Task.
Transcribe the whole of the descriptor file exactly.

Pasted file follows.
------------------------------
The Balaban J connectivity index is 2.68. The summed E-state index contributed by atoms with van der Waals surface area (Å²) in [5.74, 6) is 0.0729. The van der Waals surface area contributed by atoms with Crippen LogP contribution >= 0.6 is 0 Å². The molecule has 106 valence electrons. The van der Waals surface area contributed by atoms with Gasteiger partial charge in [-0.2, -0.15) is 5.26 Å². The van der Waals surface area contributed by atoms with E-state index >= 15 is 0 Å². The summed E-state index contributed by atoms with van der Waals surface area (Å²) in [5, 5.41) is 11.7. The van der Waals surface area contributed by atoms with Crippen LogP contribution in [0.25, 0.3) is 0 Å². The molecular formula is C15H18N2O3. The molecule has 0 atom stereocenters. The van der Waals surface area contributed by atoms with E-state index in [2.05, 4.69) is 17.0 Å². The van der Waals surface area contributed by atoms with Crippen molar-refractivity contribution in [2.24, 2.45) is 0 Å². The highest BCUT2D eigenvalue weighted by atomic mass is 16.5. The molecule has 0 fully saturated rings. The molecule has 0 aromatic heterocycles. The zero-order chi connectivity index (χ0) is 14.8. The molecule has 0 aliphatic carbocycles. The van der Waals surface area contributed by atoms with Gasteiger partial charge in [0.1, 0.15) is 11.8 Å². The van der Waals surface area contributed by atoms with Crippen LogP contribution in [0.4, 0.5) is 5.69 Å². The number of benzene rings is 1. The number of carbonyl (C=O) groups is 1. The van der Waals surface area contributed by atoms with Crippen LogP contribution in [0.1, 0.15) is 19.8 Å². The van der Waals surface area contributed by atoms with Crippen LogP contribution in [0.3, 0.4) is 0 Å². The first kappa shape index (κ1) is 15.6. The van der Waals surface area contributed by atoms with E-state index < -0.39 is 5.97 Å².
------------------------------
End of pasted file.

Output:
The Balaban J connectivity index is 2.68. The summed E-state index contributed by atoms with van der Waals surface area (Å²) in [5.74, 6) is 0.0729. The van der Waals surface area contributed by atoms with Crippen LogP contribution >= 0.6 is 0 Å². The molecule has 106 valence electrons. The van der Waals surface area contributed by atoms with Gasteiger partial charge in [-0.2, -0.15) is 5.26 Å². The van der Waals surface area contributed by atoms with E-state index >= 15 is 0 Å². The summed E-state index contributed by atoms with van der Waals surface area (Å²) in [5, 5.41) is 11.7. The van der Waals surface area contributed by atoms with Crippen LogP contribution in [0.25, 0.3) is 0 Å². The molecular formula is C15H18N2O3. The molecule has 0 atom stereocenters. The van der Waals surface area contributed by atoms with E-state index in [2.05, 4.69) is 17.0 Å². The van der Waals surface area contributed by atoms with Crippen molar-refractivity contribution in [2.24, 2.45) is 0 Å². The highest BCUT2D eigenvalue weighted by atomic mass is 16.5. The molecule has 0 fully saturated rings. The molecule has 0 aromatic heterocycles. The zero-order chi connectivity index (χ0) is 14.8. The molecule has 0 aliphatic carbocycles. The van der Waals surface area contributed by atoms with Gasteiger partial charge in [0.1, 0.15) is 11.8 Å². The van der Waals surface area contributed by atoms with Crippen LogP contribution in [0.4, 0.5) is 5.69 Å². The number of benzene rings is 1. The number of carbonyl (C=O) groups is 1. The van der Waals surface area contributed by atoms with Crippen LogP contribution in [0.1, 0.15) is 19.8 Å². The van der Waals surface area contributed by atoms with Crippen LogP contribution in [0.3, 0.4) is 0 Å². The first kappa shape index (κ1) is 15.6. The van der Waals surface area contributed by atoms with E-state index < -0.39 is 5.97 Å².